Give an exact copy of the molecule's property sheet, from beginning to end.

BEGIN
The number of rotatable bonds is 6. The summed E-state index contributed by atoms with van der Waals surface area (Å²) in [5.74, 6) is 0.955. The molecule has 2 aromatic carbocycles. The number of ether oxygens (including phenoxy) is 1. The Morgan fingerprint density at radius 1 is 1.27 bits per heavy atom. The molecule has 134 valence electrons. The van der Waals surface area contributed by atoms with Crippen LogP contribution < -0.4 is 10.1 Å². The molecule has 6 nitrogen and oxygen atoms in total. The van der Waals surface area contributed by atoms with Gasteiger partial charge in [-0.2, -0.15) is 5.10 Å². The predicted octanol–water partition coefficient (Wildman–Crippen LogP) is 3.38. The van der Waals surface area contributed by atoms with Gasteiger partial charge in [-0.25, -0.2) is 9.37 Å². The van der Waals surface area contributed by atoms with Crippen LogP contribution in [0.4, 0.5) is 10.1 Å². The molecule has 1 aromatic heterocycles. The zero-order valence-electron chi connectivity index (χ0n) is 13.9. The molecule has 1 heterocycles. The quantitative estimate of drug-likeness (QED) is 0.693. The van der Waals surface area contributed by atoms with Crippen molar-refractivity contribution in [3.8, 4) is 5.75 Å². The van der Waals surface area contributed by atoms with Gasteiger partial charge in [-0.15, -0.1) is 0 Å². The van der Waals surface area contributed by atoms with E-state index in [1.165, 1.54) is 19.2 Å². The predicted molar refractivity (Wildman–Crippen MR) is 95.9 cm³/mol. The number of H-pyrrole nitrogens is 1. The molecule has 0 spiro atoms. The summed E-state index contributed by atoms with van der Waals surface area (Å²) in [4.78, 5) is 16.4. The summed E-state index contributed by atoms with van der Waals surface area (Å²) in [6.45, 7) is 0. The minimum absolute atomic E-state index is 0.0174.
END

The number of rotatable bonds is 6. The summed E-state index contributed by atoms with van der Waals surface area (Å²) in [5.74, 6) is 0.955. The molecule has 2 aromatic carbocycles. The number of ether oxygens (including phenoxy) is 1. The Morgan fingerprint density at radius 1 is 1.27 bits per heavy atom. The molecule has 134 valence electrons. The van der Waals surface area contributed by atoms with Crippen LogP contribution < -0.4 is 10.1 Å². The molecule has 6 nitrogen and oxygen atoms in total. The van der Waals surface area contributed by atoms with Gasteiger partial charge in [-0.2, -0.15) is 5.10 Å². The predicted octanol–water partition coefficient (Wildman–Crippen LogP) is 3.38. The van der Waals surface area contributed by atoms with Gasteiger partial charge in [-0.25, -0.2) is 9.37 Å². The van der Waals surface area contributed by atoms with Crippen LogP contribution in [0.4, 0.5) is 10.1 Å². The molecule has 1 aromatic heterocycles. The zero-order valence-electron chi connectivity index (χ0n) is 13.9. The molecule has 1 heterocycles. The quantitative estimate of drug-likeness (QED) is 0.693. The van der Waals surface area contributed by atoms with Crippen molar-refractivity contribution in [3.8, 4) is 5.75 Å². The van der Waals surface area contributed by atoms with Gasteiger partial charge in [-0.15, -0.1) is 0 Å². The van der Waals surface area contributed by atoms with E-state index in [1.165, 1.54) is 19.2 Å². The predicted molar refractivity (Wildman–Crippen MR) is 95.9 cm³/mol. The number of H-pyrrole nitrogens is 1. The molecule has 0 spiro atoms. The summed E-state index contributed by atoms with van der Waals surface area (Å²) in [4.78, 5) is 16.4. The summed E-state index contributed by atoms with van der Waals surface area (Å²) in [6.45, 7) is 0. The minimum absolute atomic E-state index is 0.0174.